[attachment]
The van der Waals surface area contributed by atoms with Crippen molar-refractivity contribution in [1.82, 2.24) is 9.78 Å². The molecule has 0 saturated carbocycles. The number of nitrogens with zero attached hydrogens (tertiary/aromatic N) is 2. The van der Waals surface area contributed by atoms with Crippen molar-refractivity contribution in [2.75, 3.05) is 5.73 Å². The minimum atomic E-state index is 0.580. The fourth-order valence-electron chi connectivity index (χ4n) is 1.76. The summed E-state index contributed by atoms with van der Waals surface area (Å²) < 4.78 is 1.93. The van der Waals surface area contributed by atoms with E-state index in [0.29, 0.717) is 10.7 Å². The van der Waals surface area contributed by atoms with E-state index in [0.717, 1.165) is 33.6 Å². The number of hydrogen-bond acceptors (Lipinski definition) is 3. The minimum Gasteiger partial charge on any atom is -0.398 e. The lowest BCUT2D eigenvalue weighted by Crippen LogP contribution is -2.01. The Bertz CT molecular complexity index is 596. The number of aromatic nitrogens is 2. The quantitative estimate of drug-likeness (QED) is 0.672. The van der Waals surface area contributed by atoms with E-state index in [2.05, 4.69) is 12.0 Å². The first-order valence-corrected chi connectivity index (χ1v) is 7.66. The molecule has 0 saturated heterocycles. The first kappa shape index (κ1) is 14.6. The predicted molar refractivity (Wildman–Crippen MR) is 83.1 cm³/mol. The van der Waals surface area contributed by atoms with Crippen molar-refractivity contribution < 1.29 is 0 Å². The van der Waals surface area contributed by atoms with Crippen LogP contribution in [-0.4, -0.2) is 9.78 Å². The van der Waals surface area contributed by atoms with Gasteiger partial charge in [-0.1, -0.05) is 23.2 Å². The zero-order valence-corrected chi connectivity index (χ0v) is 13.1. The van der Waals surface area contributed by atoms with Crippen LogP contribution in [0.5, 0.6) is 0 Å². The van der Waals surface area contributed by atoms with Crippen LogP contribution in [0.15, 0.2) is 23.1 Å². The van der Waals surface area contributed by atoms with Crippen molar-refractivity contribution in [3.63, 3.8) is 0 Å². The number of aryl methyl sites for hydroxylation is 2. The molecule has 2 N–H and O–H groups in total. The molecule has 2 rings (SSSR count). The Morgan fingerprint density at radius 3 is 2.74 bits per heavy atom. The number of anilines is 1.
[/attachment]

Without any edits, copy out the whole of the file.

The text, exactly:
The van der Waals surface area contributed by atoms with Crippen molar-refractivity contribution in [1.82, 2.24) is 9.78 Å². The molecule has 0 saturated carbocycles. The number of nitrogens with zero attached hydrogens (tertiary/aromatic N) is 2. The van der Waals surface area contributed by atoms with Crippen molar-refractivity contribution in [2.75, 3.05) is 5.73 Å². The minimum atomic E-state index is 0.580. The fourth-order valence-electron chi connectivity index (χ4n) is 1.76. The summed E-state index contributed by atoms with van der Waals surface area (Å²) < 4.78 is 1.93. The van der Waals surface area contributed by atoms with E-state index in [0.29, 0.717) is 10.7 Å². The van der Waals surface area contributed by atoms with E-state index in [0.717, 1.165) is 33.6 Å². The number of hydrogen-bond acceptors (Lipinski definition) is 3. The minimum Gasteiger partial charge on any atom is -0.398 e. The lowest BCUT2D eigenvalue weighted by Crippen LogP contribution is -2.01. The Bertz CT molecular complexity index is 596. The number of aromatic nitrogens is 2. The quantitative estimate of drug-likeness (QED) is 0.672. The van der Waals surface area contributed by atoms with E-state index in [2.05, 4.69) is 12.0 Å². The first-order valence-corrected chi connectivity index (χ1v) is 7.66. The molecule has 0 saturated heterocycles. The first kappa shape index (κ1) is 14.6. The predicted molar refractivity (Wildman–Crippen MR) is 83.1 cm³/mol. The van der Waals surface area contributed by atoms with Crippen molar-refractivity contribution < 1.29 is 0 Å². The van der Waals surface area contributed by atoms with Crippen LogP contribution in [-0.4, -0.2) is 9.78 Å². The van der Waals surface area contributed by atoms with Gasteiger partial charge in [-0.1, -0.05) is 23.2 Å². The zero-order valence-corrected chi connectivity index (χ0v) is 13.1. The van der Waals surface area contributed by atoms with Crippen LogP contribution in [0.5, 0.6) is 0 Å². The van der Waals surface area contributed by atoms with Crippen LogP contribution in [0.15, 0.2) is 23.1 Å². The van der Waals surface area contributed by atoms with Crippen molar-refractivity contribution in [3.63, 3.8) is 0 Å². The number of aryl methyl sites for hydroxylation is 2. The molecule has 2 N–H and O–H groups in total. The molecule has 2 rings (SSSR count). The Morgan fingerprint density at radius 3 is 2.74 bits per heavy atom. The number of anilines is 1.